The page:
Native Response

At the Native Vision youth summer camp -- a three-day gathering that caters to young American Indians -- sports are the central focus but family-oriented cultural events and community service projects also play a part.

Photo of a camper at Native Vision summer sports campPhoto of a camper at Native Vision summer sports campIn terms of health, they comprise the most at-risk group of youths in the country. They're not the kids who must venture but one city block from their brownstones to find the nearest McDonald's, nor the ones who for lunch consume pizza, Pepsi and Pop Rocks at suburban schools. Rather, they're American Indians, living on reservations throughout the United States -- or so says Allison Barlow, associate director of the Johns Hopkins Center for American Indian Health, housed at the university's Bloomberg School of Public Health.

Barlow's contention is supported by hard facts. Take child obesity, for example. According to the American Obesity Association and the National Center for Health Statistics, 30 percent of youths age 6 to 19 are overweight (or in the 85th percentile for Body Mass Index). But while about 26 percent of Caucasian youths are overweight, a 1999 Aberdeen Indian Health Service study found that the figure among American Indian youths was an estimated 39 percent.

Obesity is not the only health concern. According to the U.S. Department of Health and Human Services, 31.3 percent of American Indian adolescents age 12 to 17 smoke -- nearly twice the rate for whites and blacks. Nearly half of American Indian teens have tried an illicit drug, while only a quarter of blacks and 28 percent of whites have done so.

The Johns Hopkins Center for American Indian Health's solution to this crisis has manifested itself, in part, in the form of the Native Vision summer sports camp. Jointly sponsored by the Johns Hopkins Center for American Indian Health, the NFL Players Association and the Nick Lowery Foundation -- a disadvantaged youth-development organization founded by the former NFL place-kicker and graduate of Harvard University's Kennedy School of Government -- the three-day camp has been held the past two summers in Bernalillo, N.M., 20 miles north of downtown Albuquerque. There, 10 Southern Pueblo tribes collaborated to host nearly 750 campers in grades four through 12 representing 30 tribes across the nation.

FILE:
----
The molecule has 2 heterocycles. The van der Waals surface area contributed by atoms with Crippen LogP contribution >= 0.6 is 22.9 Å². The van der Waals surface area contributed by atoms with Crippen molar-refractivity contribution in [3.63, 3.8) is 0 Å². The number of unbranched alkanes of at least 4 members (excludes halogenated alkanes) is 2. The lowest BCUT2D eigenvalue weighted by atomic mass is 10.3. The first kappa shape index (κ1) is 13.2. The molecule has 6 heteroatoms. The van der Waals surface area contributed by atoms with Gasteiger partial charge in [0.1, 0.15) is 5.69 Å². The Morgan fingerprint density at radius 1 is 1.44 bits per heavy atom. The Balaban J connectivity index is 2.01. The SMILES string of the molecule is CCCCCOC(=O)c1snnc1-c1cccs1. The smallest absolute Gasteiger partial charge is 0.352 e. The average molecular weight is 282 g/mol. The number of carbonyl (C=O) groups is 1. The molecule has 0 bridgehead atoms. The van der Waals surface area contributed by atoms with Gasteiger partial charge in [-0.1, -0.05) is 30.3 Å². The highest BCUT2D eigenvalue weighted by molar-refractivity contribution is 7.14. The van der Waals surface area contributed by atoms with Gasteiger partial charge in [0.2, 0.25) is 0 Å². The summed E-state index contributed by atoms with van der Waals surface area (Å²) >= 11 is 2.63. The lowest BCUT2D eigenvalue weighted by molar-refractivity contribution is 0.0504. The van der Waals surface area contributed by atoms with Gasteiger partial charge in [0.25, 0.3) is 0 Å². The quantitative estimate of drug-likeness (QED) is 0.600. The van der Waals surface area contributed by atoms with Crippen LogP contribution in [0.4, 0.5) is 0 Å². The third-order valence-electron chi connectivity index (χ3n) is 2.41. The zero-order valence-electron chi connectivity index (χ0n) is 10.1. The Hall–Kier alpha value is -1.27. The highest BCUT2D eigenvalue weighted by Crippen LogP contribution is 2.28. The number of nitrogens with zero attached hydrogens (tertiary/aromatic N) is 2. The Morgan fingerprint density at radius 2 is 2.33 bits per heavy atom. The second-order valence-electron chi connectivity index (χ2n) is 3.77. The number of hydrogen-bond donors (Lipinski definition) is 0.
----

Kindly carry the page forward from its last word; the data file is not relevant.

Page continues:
While officials and volunteers from the host tribes organize cultural events, health fairs and community feasts, Johns Hopkins health experts facilitate Internet training sessions, parenting and life skills workshops, and community service projects. "We keep adding more family-oriented activities for family members, teachers or chaperones who travel with the kids," says Barlow, noting that about 2,000 people participated in the weekend camp's activities in June. Also pitching in are about 40 current and former athletes from the NCAA, NFL, NBA, WNBA, USA Volleyball and United Soccer Leagues, as well as volunteer coaches from the Wings of America running program for American Indian youths. They conduct sports clinics inter- spersed with breakout sessions that reinforce the importance of fitness, nutrition and education.

The summer sports camp is but one component of the year-round Native Vision initiative, which encourages American Indian youths to build healthy minds, bodies and families. The initiative's philosophy is modeled around the traditional "hoop of life" tenet, central to many American Indian beliefs. According to this tradition, the hoop -- or the person -- is made up of emotional, mental, physical and spiritual elements. Youths can complete their hoop by building self-esteem (emotional), achieving educational and career goals (mental), improving their fitness and nutrition while eliminating drug and alcohol use (physical), and enhancing their cultural awareness and personal identity through increased interaction with parents, mentors and elders (spiritual).

Leadership is also a central theme. This year campers participated in a media workshop in which they developed radio and video public service announcements aimed at their peers. "They spent a few hours thinking about healthy messages and what kind of messages they wanted to impart to their generation," says Barlow. "We work with Native facilitators to help kids think about what it means to be a leader in their tribes, now and in the future."

For the duration of its 10-year history, the camp has been held on reservations in the western United States, usually with up to two-thirds of the campers visiting from within a two-hour driving radius. But the remaining campers come from all over the continent, as far away as Vancouver, B.C., Florida and Illinois ("We basically mail a letter about the camp to every tribe across the country, and it's first come, first served," says Barlow).

For that reason, the Center for American Indian Health provides each visiting tribe a stipend of roughly $400 to help cover gas and other travel costs. In addition, all daytime camp activities are free, as is lodging for overnight guests. Each year, Native Vision also provides up to three $1,000 college scholarships to camp participants (any college-bound American Indian high school senior is eligible to apply). Funds to support that and other components of the Native Vision program are raised through grant writing and a gala event hosted by the NFLPA in Washington, D.C., each November.

The site of next summer's Native Vision sports camp has yet to be determined, although Barlow anticipates a site in either Oklahoma or one of the northern Plains states. She also hopes for an opportunity to open up the camp to another 100 or so participants, but "we'd like to be able to expand without compromising the kids' experience."

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